Banks have money up for grabs to finance new construction projects — but only the right types of projects.
The construction industry, meanwhile, is drowning as developers try to decipher the magic formula to procure loans.
The money exists, said Kirk Bauer, president and CEO of the Wisconsin Bankers Association, but it’s much more difficult to tap than it was three years ago.
“I think businesses have to go through more scrutiny than perhaps they would have in the past,” he said. “That’s a reaction to the regulatory environment banks face.”
The environment for contractors, for now, exists primarily in the public sector, as government-backed projects continue to keep some construction equipment humming. But private-sector work is lean as businesses across the state — and country — cope with an uncertain economic future.
Foremost Farms USA, for instance, is expanding its Appleton dairy plant at a cost of $47.2 million. But that project has help from a $3.1 million state Department of Agriculture Trade and Consumer Protection grant, as well as industrial revenue bonds. Foremost also refinanced a $135 million loan, in part to pay for the Appleton expansion.
While Foremost had to provide more extensive documentation than it has in the past, it still secured the financing.
“The stability of the company, along with the long-term banking relationships we’ve had, made the difference,” said Michael Doyle, Foremost Farms vice president and chief financial officer.
Such sampler platters of financing are increasingly common, said Corie Brumbaugh, vice president of business development for Neenah-based Miron Construction Co. Inc., which is handling Foremost Farms’ Appleton project.
Miron’s backlog, Brumbaugh said, is longer than it was a year ago, but mostly filled with projects supported in some way by government money, including the recently opened St. Croix Casino Danbury. Miron has gained more than $200 million in projects supported by the American Recovery and Reinvestment Act, Brumbaugh said.
As for those seeking to build without public money, though, only the largest companies have experienced smooth sailing.
“Whether it’s a large health care organization or large manufacturing organizations,” Brumbaugh said, “those organizations are finding ways to finance their projects.”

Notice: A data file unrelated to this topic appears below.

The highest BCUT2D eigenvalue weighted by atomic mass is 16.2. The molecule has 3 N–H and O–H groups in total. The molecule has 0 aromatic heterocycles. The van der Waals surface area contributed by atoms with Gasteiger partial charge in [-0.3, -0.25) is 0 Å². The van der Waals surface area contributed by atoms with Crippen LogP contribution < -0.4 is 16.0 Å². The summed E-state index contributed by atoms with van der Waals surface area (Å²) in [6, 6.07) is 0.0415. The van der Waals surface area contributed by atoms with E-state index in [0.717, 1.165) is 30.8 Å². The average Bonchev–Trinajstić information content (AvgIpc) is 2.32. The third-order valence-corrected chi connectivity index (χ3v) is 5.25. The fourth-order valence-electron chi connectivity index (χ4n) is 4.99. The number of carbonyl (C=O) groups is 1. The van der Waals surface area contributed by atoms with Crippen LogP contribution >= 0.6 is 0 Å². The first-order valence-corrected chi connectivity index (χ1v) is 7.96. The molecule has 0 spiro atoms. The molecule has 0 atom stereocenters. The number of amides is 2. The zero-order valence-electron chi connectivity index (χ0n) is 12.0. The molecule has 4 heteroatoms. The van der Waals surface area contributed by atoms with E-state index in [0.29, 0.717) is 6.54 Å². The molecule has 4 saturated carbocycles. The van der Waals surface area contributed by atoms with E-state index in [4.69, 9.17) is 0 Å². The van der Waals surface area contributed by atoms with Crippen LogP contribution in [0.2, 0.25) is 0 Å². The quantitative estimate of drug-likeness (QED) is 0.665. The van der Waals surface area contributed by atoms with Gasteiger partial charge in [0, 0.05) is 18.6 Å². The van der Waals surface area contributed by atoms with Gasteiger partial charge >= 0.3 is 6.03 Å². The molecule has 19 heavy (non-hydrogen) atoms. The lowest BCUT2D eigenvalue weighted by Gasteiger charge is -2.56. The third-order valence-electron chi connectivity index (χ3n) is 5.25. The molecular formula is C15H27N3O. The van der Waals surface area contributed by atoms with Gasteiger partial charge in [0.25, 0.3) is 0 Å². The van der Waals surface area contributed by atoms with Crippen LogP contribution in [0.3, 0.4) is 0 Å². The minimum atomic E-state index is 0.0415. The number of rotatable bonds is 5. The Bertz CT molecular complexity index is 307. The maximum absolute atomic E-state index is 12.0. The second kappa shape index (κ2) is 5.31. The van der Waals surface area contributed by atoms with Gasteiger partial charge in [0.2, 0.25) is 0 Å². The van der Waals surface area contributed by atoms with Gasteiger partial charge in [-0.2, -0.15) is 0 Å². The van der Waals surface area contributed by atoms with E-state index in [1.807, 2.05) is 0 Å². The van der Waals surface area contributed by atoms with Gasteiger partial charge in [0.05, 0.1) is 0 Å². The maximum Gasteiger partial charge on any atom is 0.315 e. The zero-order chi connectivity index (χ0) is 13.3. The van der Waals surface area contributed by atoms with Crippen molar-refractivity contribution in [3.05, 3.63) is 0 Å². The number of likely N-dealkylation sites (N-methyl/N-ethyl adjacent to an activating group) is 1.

It’s not as easy for smaller project owners, though.
“In the commercial market — office buildings, retail, that type of development — there is not plenty of financing because of the mandates that were imposed on financial institutions,” Brumbaugh said. “When someone says there’s ‘plenty of financing,’ that is definitely not going to be Miron Construction’s statement.”
When banks lend money, Bauer said, they must have rock-solid proof it’s not for ill-advised projects.
“Banks will ask for documentation to show businesses had cash flowing, solid collateral and a business plan in place to justify it,” he said. “That’s something banks need to inoculate them from the scrutiny a regulator would give them during the exam process.”
The lack of financing flowing toward new construction projects has rattled labor groups, which report as many as 25 percent of their workers are laid off. But it also has reverberated up to architects and engineers.
Madison-based Brownhouse Design LLC has trimmed its staff from 14 workers to four during the past two years, the company’s president, Laurel Brown, said.
“A lot of projects got shelved because the banks are asking for unreasonable terms for clients,” she said. “Our retail customers have been hit bad — a lot of retail is just not expanding.”
Brownhouse’s national clients, Brown said, say developers can’t get money for shopping centers, which means vendors and retailers are shying away from expansions.
“It’s a complex problem,” she said, “and it’s really devastating our industry from an architectural standpoint.”
Banks, likewise, face complicated standards, Bauer said. That prompts intense scrutiny, particularly for developers that want to build in such competitive markets as Madison and Milwaukee.
“I think if somebody wants to build a building for condominiums, or for, say, a strip mall or office park, a bank is going to need to see signed leases,” he said, “particularly in areas where there has been over-construction and now a surplus of supply is a major factor.”
Brown hears banks are willing to lend money, but says it doesn’t matter if the criteria are too strict for her clients to receive any of it.
“We have some development clients saying they’re not anticipating anything for two more years,” she said. “It’s pretty dire to think about. We’re just hanging on.”